A new analysis looks at the future of energy storage and EV in India, making the case for scooters and buses as India begins its transition
A new analysis looks at the future of energy storage and electric vehicles (EV) in India, making the case for electric scooters and electric buses as India begins its transition to greener modes of travel.
The analysis by IDTechX begins by stating that the consumer wealth in India has risen sharply with the growth of industry and urbanisation over the past two decades, transforming the way the country moves. Travellers who used to walk everywhere now zip around on fast and affordable scooters, and, to a lesser extent, private cars (India sold 3.4 million cars in 2018, putting it in fifth place globally behind China, the U.S., Europe and Japan).
Unfortunately, this chain of events has also created the perfect ‘pollution’ storm. In terms of PM2.5 levels, India has seven out of the world’s ten most polluted cities: Bhiwandi, Faridabad, Ghaziabad, Gurugram, Lucknow, Noida and Patna. As reported by Greenpeace, such levels contribute to 1.2 million deaths yearly. The result is also a large dependence on oil imports, a national security risk, as India produces only 18 percent of the four million barrels of oil it consumes daily.
The Indian government is steadily turning to electrification to address these issues. It introduced a subsidy for electric rickshaws, scooters and cars in 2015 called FAME II (FAME I was canceled by 2013), which has since grown the market steadily, as shown in the chart below. There are also plans for an EV mandate, which would send a clear message to OEMs to invest in producing electric models (although such a mandate has not yet been officially confirmed).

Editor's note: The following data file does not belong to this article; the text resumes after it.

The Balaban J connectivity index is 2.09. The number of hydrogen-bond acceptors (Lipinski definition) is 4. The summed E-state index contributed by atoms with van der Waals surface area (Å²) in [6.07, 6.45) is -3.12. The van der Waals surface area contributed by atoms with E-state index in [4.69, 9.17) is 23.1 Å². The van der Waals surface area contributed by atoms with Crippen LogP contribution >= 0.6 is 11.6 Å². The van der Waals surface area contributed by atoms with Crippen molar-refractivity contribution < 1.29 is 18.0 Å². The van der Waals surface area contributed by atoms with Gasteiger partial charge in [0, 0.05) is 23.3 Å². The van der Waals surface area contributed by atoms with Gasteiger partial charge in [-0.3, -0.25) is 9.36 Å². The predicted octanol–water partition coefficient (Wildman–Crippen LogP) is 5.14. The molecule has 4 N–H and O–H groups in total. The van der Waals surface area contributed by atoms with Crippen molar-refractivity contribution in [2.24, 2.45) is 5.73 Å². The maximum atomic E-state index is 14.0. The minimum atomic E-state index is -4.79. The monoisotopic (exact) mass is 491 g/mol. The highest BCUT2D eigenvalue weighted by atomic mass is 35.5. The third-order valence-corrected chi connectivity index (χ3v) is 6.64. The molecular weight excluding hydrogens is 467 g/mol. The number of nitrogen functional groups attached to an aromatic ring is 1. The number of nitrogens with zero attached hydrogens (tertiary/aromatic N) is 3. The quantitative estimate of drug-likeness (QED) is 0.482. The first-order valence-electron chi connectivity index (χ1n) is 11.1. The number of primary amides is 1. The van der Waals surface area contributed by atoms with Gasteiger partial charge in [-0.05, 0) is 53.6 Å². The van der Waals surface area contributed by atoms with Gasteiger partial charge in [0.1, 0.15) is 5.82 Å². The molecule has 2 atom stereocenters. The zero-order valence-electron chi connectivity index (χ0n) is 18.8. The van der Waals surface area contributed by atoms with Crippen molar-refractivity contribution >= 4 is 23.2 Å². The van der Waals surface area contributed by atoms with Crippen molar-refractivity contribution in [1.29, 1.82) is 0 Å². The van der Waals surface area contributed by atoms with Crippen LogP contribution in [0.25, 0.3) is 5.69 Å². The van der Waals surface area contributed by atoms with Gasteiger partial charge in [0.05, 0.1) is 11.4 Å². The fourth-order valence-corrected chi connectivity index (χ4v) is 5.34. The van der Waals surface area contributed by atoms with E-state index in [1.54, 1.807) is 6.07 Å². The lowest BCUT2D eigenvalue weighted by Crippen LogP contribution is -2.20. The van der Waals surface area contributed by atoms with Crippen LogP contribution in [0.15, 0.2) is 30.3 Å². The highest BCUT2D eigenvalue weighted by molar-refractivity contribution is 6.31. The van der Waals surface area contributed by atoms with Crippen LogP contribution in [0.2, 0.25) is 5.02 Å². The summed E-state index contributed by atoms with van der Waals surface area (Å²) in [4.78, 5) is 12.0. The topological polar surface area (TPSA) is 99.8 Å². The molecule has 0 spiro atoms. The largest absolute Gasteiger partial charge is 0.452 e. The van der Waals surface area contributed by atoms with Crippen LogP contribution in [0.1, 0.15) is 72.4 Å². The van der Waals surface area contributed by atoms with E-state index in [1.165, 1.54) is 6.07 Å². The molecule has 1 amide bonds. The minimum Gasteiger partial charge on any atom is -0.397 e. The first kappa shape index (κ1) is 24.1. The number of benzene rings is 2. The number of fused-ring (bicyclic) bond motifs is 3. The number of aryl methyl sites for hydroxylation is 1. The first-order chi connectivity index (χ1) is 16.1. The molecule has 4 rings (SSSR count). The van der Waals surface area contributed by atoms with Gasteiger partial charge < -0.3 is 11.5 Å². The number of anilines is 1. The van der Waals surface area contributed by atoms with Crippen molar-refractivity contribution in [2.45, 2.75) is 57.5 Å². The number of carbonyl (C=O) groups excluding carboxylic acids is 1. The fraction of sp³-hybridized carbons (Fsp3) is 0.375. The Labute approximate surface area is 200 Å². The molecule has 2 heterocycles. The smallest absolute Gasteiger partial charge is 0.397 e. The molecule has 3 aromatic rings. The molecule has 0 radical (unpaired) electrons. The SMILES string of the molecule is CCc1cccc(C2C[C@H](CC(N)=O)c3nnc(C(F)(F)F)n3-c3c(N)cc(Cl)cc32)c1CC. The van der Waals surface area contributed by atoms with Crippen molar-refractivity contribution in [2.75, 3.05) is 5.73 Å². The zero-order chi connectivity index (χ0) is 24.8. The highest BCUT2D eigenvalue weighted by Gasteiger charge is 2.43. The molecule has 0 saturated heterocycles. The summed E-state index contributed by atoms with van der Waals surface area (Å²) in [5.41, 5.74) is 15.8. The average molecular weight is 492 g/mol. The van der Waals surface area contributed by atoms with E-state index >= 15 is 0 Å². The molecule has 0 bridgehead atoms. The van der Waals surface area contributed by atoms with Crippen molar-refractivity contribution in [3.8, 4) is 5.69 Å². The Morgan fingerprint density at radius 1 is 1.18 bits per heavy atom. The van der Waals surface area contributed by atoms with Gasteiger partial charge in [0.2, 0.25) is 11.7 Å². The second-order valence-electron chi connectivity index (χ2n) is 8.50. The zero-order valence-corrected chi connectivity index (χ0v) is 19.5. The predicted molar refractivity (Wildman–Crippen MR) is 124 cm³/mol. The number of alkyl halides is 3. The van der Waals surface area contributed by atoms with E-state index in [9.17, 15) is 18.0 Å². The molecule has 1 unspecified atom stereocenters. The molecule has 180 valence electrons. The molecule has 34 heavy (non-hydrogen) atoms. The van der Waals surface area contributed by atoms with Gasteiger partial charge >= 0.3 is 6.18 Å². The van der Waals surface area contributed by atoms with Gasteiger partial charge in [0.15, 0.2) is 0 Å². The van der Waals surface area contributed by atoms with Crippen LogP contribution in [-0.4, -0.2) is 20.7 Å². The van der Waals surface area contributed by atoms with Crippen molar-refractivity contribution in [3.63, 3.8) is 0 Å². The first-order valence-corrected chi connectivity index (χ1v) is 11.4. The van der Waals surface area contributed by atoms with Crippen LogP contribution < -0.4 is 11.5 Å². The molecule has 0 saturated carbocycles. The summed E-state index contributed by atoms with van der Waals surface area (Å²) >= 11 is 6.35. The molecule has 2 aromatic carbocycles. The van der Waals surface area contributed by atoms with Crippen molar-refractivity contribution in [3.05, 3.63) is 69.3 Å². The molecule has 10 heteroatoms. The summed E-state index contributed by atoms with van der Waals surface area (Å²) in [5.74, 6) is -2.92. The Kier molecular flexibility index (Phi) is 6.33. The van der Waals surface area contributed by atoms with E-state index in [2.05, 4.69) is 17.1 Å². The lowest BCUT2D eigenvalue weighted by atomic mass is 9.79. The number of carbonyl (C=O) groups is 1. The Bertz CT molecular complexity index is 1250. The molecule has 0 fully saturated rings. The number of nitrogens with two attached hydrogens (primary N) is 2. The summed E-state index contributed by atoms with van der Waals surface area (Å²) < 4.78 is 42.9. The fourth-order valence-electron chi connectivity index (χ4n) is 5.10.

The low hanging fruit is certainly two-wheelers: India sold some 20 million petrol scooters in 2017, most under 200cc, accounting for around 80 percent of vehicle sales in the country and 45 percent of the global motorcycle market. Electrifying this segment would go a long way towards reducing the country’s air pollution. Like traditional motorcycles, electric two-wheelers are also much cheaper than larger vehicles because the most expensive component — the battery — is much smaller.
At the other end of the spectrum, buses remain a significant mode of transport in India whilst private cars remain largely unaffordable. Indeed, according to Hero Electric, India’s market leader for electric motorcycles, 11.4 percent of travellers go by bus compared with 2.7 percent by car and 12.7 percent by scooter. Therefore, deployment of electric buses is also on the agenda, and recently the Inter-ministerial Committee for Electric Vehicles in India sanctioned 5595 electric buses to be deployed across 65 cities; to help supply this emerging industry with large batteries, India is further planning 40 GWh of battery production over the next ten years. At the other end of the spectrum, buses remain a significant mode of transport in India whilst private cars remain largely unaffordable. Indeed, according to Hero Electric, India’s market leader for electric motorcycles, 11.4 percent of travellers go by bus compared with 2.7 percent by car and 12.7 percent by scooter.
IDTechEx will be discussing these trends and more at the upcoming Electric Vehicle forums held on December 3-4, 2019, in Stuttgart, Germany, which includes a dedicated session on India.